The July 2019 review will focus on the Tweets from housing advocacy groups. Just as these organizations warned of the 2008 Recession, they see another housing crisis forming in America. The question of equity that was stolen from people is an issue because of the nation’s 400 hundred year heritage of enslavement, cold, racist terrorism, and bigotry. These facts also describe the history of the world, but it is the U.S. Constitution had some ideas about how immoral societies could be changed by moral people. Problems that hurt people and go undefined and unanswered, creates a climate for authoritarian solutions.
Every problem is a housing problem. The often-told solution is an old retort of hard work, healthy homes, communities, and families. The response is correct but blind to the history of privileges extended to white America as it became the United States. For centuries rights and freedoms extended to all people not of color without a moment’s reflection. The crime of bias barred the accumulation of wealth from property to succeeding generations. The quiet yet insidious reduction and denials of opportunity from education are proven.
Access to work from the ordinary trades to the most highly skilled professions is proven with painful references such as “they are not ready,” or the best work suited “for them” is agricultural service. These actions still rip the opportunity for equity with an intense generational impact on people of color. In the centuries that led to the rise of American hegemony, no one, not one person, not W.E.B. DuBois or even Martin Luther King, has been able to fully articulate what this loss of equity has meant to the people of color in America. The voice of Ta-Nehisi Coates is the most current (here). He stands on firm ground because the U.S. has participated in reparations four times.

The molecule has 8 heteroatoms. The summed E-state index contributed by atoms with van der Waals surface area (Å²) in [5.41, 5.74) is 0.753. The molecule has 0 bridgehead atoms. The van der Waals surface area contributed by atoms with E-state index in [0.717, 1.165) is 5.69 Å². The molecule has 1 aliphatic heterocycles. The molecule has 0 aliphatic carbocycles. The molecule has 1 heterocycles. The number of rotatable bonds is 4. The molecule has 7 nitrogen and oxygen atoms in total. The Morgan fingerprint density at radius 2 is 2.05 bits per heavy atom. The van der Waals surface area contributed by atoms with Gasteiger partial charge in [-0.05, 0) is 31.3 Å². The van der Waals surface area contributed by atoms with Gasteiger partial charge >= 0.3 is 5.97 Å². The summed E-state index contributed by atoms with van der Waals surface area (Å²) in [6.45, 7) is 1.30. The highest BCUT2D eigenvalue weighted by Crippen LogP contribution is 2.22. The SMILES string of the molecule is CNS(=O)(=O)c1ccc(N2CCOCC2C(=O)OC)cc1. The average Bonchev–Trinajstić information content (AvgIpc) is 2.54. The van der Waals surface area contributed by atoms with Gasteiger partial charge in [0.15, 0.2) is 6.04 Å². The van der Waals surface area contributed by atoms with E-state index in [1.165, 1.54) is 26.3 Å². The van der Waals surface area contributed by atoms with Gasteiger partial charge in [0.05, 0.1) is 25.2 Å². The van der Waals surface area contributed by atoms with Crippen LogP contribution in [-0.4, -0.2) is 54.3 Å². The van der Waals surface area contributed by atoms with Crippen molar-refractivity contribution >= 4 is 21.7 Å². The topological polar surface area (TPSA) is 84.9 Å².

Ending the Wherever Movement
A new housing crisis is in the air for reasons other than systemic racism in America. Every issue connects to a housing problem. For some time, the equity crisis re-establishes classicism under headings such as “culture wars,” but the results change little. The metaphor is weak. The facts on the structure of every “next disaster” can be different. Technology offers opportunities to build a broader coalition on equity with justice that includes race by correcting past wrongs, yet moves forward to circumvent long-established rules of “divide to conquer.”
The surge of affordable single-family housing in America continues in the hot wetlands of the south with sporadic drought and the flat drylands of the southwest with asymmetrical flash floods. The onset of climate change will drown the wetlands, scorch and burn the drylands, and cause enormous disruptions in every region of the United States. Denying the annual recurrence of this possibility is just plain denial. I will not be surprised if we experience a bout of biblical pestilence. These impacts are called “environmental racism” by pointing to the disproportionate number of low-and-moderate-income people losing equity. The damage and despair reveal a broad swath of painful historic bigotry, but now the dangers are thrown at all people.